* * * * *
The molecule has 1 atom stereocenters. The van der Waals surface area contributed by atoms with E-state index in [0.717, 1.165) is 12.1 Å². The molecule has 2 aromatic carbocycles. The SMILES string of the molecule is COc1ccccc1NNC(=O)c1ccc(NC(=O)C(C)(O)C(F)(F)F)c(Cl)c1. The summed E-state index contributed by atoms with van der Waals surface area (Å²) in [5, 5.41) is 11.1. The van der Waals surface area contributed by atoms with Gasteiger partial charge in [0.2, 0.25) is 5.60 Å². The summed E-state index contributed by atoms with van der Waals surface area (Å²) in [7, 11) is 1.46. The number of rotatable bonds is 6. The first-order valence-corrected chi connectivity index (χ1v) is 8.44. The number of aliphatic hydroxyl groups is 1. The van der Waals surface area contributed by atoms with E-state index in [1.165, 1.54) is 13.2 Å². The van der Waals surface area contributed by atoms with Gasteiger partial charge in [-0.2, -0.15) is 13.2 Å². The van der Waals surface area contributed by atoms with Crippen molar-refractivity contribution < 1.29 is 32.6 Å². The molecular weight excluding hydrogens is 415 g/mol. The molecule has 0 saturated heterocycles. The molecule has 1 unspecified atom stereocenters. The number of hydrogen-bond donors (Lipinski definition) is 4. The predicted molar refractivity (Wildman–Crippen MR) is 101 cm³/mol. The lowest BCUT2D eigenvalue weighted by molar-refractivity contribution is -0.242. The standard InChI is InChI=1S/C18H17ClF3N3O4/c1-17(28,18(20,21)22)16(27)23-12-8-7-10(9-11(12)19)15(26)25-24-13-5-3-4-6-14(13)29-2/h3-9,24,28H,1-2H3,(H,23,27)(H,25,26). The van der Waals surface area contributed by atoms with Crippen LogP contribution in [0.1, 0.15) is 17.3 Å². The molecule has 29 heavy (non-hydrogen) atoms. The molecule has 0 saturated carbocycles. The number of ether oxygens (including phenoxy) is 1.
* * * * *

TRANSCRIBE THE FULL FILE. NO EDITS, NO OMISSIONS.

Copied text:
The molecule has 1 atom stereocenters. The van der Waals surface area contributed by atoms with E-state index in [0.717, 1.165) is 12.1 Å². The molecule has 2 aromatic carbocycles. The SMILES string of the molecule is COc1ccccc1NNC(=O)c1ccc(NC(=O)C(C)(O)C(F)(F)F)c(Cl)c1. The summed E-state index contributed by atoms with van der Waals surface area (Å²) in [5, 5.41) is 11.1. The van der Waals surface area contributed by atoms with Gasteiger partial charge in [0.2, 0.25) is 5.60 Å². The summed E-state index contributed by atoms with van der Waals surface area (Å²) in [7, 11) is 1.46. The number of rotatable bonds is 6. The first-order valence-corrected chi connectivity index (χ1v) is 8.44. The number of aliphatic hydroxyl groups is 1. The van der Waals surface area contributed by atoms with E-state index in [1.165, 1.54) is 13.2 Å². The van der Waals surface area contributed by atoms with Gasteiger partial charge in [-0.2, -0.15) is 13.2 Å². The van der Waals surface area contributed by atoms with Crippen molar-refractivity contribution < 1.29 is 32.6 Å². The molecular weight excluding hydrogens is 415 g/mol. The molecule has 0 saturated heterocycles. The molecule has 1 unspecified atom stereocenters. The number of hydrogen-bond donors (Lipinski definition) is 4. The predicted molar refractivity (Wildman–Crippen MR) is 101 cm³/mol. The lowest BCUT2D eigenvalue weighted by molar-refractivity contribution is -0.242. The standard InChI is InChI=1S/C18H17ClF3N3O4/c1-17(28,18(20,21)22)16(27)23-12-8-7-10(9-11(12)19)15(26)25-24-13-5-3-4-6-14(13)29-2/h3-9,24,28H,1-2H3,(H,23,27)(H,25,26). The van der Waals surface area contributed by atoms with Crippen LogP contribution in [0.1, 0.15) is 17.3 Å². The molecule has 29 heavy (non-hydrogen) atoms. The molecule has 0 saturated carbocycles. The number of ether oxygens (including phenoxy) is 1.